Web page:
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British Army Cartridge Box or Pouch
1777 Rawle's Pattern

American Revolution - Napoleonic - War of 1812

Cartridge Pouch (ACC-005) Price: Product Presently Unavailable

This 36-round reversible-block cartridge pouch is copied from an original in the Canadian War Museum. Attention to detail has been key in the reproducing of this item. The pouch flap is rough-side-out and the tab has been blind stitched. Inside the original the flap has been left natural, so too with our replica.

Missing from the original is the hand woven leather button which has been recreated from another surviving example. The original studied had a block made of maple, like our reproduction, and the block's leather flaps were made of doeskin.

The entire pouch is handmade including the buckles. On the over 200-year-old original the linen stitching seems to have been turned to its whitish look. However on careful examination of the non- exposed areas, the stitches is blackened by either blacking ball, or blacking mixed in the threads while it was being sewn. Therefore all of the stitching on the original has been done in black.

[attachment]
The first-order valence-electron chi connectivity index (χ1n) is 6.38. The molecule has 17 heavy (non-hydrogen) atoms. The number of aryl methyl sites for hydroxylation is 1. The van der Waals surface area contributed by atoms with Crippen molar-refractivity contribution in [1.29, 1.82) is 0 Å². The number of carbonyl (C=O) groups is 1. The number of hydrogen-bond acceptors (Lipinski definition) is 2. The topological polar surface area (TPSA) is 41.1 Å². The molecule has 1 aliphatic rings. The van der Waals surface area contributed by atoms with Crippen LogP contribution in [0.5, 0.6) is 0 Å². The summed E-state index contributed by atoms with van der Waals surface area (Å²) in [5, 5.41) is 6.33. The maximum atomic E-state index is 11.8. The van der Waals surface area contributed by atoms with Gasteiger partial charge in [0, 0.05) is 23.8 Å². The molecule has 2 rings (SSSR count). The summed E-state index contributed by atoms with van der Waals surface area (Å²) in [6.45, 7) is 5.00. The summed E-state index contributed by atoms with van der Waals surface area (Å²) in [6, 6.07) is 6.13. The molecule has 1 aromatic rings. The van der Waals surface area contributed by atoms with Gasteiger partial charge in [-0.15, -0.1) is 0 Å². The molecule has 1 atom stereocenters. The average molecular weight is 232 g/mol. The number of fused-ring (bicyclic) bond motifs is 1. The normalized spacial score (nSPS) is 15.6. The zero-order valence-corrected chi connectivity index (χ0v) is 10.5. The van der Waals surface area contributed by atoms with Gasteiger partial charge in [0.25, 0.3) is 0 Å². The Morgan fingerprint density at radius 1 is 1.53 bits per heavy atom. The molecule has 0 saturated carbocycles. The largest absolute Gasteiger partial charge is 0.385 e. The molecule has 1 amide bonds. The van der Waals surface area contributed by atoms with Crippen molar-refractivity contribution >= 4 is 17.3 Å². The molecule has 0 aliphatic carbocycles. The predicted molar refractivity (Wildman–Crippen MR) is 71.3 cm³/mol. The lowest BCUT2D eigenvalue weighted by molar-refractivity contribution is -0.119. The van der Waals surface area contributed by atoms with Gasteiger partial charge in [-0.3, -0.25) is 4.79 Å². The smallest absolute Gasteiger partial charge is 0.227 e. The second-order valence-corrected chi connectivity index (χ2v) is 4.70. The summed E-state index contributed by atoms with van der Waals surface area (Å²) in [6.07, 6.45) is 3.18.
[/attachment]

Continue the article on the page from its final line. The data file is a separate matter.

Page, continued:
This style of pouch was used during the American Revolution along with a couple of other styles of cartridge boxes. It is commonly referred to the 1777 Pattern "Rawle Pouch" because of a patent on its design by that supplier to the British Army (the Patent itself encompasses a number of other pouch designs as well) . In 1784 a new pattern was introduced into the British Army. However this pattern slowly fell out of favour, and the 36 round pouch made a come back in the late 1790s. Why a resurgence is not quite known. It is possible the Rawle's patent expired allowing the Army to have them made more inexpensively. Regimental inspection returns show some regiments still carrying them in 1812. This is surprising because a new 60 round pouch was approved for the army in 1804. Obviously the army tradition of wearing items until they feel apart continued and it wasn't until 1813 that all the regiments got the new pouch and this pouch finally disappeared.

Please note: This pouch closes with the proper leather button system. The use of a brass stud in approved British Army pouches did not happen until 1817.

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